Sakie Yokota, 87, is increasingly fearful that time is ticking away, robbing her of the chance to once again see her daughter Megumi, who was abducted in Japan and taken to North Korea at age 13 some 45 years ago.

For quite a while, she prioritized her busy schedule, dedicating much of her time to activities aimed at raising awareness about the abduction issue and urging the Japanese government to take action, often neglecting her health. However, on Feb. 28, 2023, she finally understood that her well-being could be in jeopardy when she suddenly felt disoriented, vomited, and began to faint.

Sakie Yokota speaks in an interview with Kyodo News on Oct. 27, 2023, in Kawasaki, Kanagawa Prefecture. (Kyodo)

With palpitations getting stronger and her vision blurring, she walked toward the door at her home in Kawasaki, outside Tokyo, thinking she needed to get help from the neighbors.

But at the doorstep she felt an acute tightness in her chest and collapsed. "This may be the last," she thought and managed to gasp, "Please God, let me live another two years. I will continue to work hard."

As she prayed and waited, the throbbing began to subside, and her vision recovered. She managed to leave her home, catch a taxi and go to the hospital, where she ended up undergoing surgery to insert an artery stent.

It was her first time being hospitalized and undergoing an operation.

"I don't know why I said 'two years,'" Yokota told a recent interview with Kyodo News. "As I am already 87 and since I don't expect to live a lot longer, I probably thought instantly at the time I would be allowed to live roughly two years."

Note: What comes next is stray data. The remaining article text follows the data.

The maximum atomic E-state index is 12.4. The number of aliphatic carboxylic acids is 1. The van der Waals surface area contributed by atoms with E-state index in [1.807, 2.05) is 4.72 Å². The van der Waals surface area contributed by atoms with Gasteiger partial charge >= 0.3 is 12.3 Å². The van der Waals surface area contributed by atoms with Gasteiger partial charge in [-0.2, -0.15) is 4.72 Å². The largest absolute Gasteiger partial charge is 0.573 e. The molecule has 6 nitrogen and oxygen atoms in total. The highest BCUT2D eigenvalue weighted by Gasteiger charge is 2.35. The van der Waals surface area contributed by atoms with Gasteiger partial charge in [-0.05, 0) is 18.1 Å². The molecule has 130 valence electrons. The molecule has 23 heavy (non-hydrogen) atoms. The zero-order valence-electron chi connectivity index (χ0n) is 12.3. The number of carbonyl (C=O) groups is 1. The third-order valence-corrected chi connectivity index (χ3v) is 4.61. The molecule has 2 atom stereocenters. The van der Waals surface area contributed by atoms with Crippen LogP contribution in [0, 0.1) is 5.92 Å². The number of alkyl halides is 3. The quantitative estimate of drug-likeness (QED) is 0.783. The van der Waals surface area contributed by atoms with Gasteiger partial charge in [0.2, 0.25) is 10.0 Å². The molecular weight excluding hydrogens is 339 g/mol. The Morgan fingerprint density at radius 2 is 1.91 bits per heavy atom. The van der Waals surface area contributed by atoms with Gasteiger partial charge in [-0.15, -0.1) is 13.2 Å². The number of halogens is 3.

The fate of Megumi, who came to symbolize Japanese nationals abducted by North Korea throughout the 1970s and 1980s, remains unknown after she was kidnapped on her way home from a junior high school badminton practice in Niigata on the Sea of Japan coast in 1977.

A total of 17 Japanese nationals are officially listed as abductees. North Korea is believed to have used abductees to teach Japanese language and culture to its spies or to steal their identities so that their agents could conduct espionage activities.

File photo taken in September 2014 in Niigata, northwest of Tokyo, shows Shigeru Yokota (R) and his wife Sakie, the parents of Megumi Yokota, a symbolic figure in the issue of North Korea's abductions of Japanese nationals in the 1970s and 1980s. Shigeru Yokota died on June 5, 2020, at age 87. (Kyodo) ==Kyodo

Yokota now lives alone at her home in Kawasaki after her husband Shigeru, with whom she spearheaded the campaign to bring back the abductees, died in 2020. The group of abductees' families, once led by Shigeru, is now being headed by one of their twin sons.

She said she cannot help being aware of the effects of aging, such as becoming frail and forgetful, but her firm resolve to rescue her daughter seems to keep pushing her forward.

"I am thinking perhaps she may be forced by North Korea to undertake grueling tasks if she is well and not resistive," Yokota said. "I always hope to hear her voice, see a photo of her or anything."

File photo taken in shows Sakie Yokota (C), whose daughter Megumi was abducted by North Korean agents in 1977, and Kim Eun Gyong (L) in Ulaanbaatar, Mongol, in March 2014. Sakie is holding Kim Eun Gyong's daughter. (Photo courtesy of Yoshifu Arita's office)(Kyodo)

In her living room are photos of Megumi taken in North Korea when she was in her 20s, as well as Kim Eun Gyong, who was born to Megumi and Kim Young Nam, a South Korean abducted by North Korea.

"I now prefer seeing a photo of (Megumi) as an adult rather than of when she was younger. It gives me a little reassurance, knowing that she has grown up to this age, although what happened afterward remains unknown," Yokota said of her daughter, who would be 59.